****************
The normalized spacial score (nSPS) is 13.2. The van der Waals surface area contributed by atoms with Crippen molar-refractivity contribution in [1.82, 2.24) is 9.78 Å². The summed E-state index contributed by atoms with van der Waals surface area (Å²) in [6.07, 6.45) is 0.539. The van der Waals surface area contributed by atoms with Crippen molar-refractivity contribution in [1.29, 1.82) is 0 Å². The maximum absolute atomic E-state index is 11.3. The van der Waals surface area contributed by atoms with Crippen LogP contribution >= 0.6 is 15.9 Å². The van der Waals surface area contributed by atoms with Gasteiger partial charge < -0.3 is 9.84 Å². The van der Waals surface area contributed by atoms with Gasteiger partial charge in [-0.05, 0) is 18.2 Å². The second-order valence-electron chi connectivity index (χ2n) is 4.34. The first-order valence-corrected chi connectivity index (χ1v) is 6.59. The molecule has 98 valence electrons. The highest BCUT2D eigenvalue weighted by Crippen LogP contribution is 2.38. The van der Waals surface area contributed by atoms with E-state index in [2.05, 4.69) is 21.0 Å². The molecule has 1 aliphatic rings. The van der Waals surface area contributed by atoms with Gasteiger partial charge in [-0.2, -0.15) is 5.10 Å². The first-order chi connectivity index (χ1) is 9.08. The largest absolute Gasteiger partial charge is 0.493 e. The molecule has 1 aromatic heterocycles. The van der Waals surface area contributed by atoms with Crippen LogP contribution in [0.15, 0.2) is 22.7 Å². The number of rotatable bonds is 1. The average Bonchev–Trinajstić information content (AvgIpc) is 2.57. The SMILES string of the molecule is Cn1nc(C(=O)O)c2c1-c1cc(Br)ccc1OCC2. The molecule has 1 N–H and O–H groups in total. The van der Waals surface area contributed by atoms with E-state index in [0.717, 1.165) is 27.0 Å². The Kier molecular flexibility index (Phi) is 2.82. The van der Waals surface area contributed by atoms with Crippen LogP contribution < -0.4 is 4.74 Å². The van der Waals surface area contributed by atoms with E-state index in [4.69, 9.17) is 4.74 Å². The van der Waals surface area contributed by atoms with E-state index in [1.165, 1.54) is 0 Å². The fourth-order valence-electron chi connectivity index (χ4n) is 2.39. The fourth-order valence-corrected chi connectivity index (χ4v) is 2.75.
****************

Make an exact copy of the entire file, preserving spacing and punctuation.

The normalized spacial score (nSPS) is 13.2. The van der Waals surface area contributed by atoms with Crippen molar-refractivity contribution in [1.82, 2.24) is 9.78 Å². The summed E-state index contributed by atoms with van der Waals surface area (Å²) in [6.07, 6.45) is 0.539. The van der Waals surface area contributed by atoms with Crippen molar-refractivity contribution in [1.29, 1.82) is 0 Å². The maximum absolute atomic E-state index is 11.3. The van der Waals surface area contributed by atoms with Crippen LogP contribution >= 0.6 is 15.9 Å². The van der Waals surface area contributed by atoms with Gasteiger partial charge < -0.3 is 9.84 Å². The van der Waals surface area contributed by atoms with Gasteiger partial charge in [-0.05, 0) is 18.2 Å². The second-order valence-electron chi connectivity index (χ2n) is 4.34. The first-order valence-corrected chi connectivity index (χ1v) is 6.59. The molecule has 98 valence electrons. The highest BCUT2D eigenvalue weighted by Crippen LogP contribution is 2.38. The van der Waals surface area contributed by atoms with E-state index in [2.05, 4.69) is 21.0 Å². The molecule has 1 aliphatic rings. The van der Waals surface area contributed by atoms with Gasteiger partial charge in [-0.2, -0.15) is 5.10 Å². The first-order chi connectivity index (χ1) is 9.08. The largest absolute Gasteiger partial charge is 0.493 e. The molecule has 1 aromatic heterocycles. The van der Waals surface area contributed by atoms with Crippen LogP contribution in [0.15, 0.2) is 22.7 Å². The number of rotatable bonds is 1. The average Bonchev–Trinajstić information content (AvgIpc) is 2.57. The SMILES string of the molecule is Cn1nc(C(=O)O)c2c1-c1cc(Br)ccc1OCC2. The molecule has 1 N–H and O–H groups in total. The van der Waals surface area contributed by atoms with E-state index in [0.717, 1.165) is 27.0 Å². The Kier molecular flexibility index (Phi) is 2.82. The van der Waals surface area contributed by atoms with Crippen LogP contribution < -0.4 is 4.74 Å². The van der Waals surface area contributed by atoms with E-state index in [4.69, 9.17) is 4.74 Å². The van der Waals surface area contributed by atoms with E-state index in [1.165, 1.54) is 0 Å². The fourth-order valence-electron chi connectivity index (χ4n) is 2.39. The fourth-order valence-corrected chi connectivity index (χ4v) is 2.75.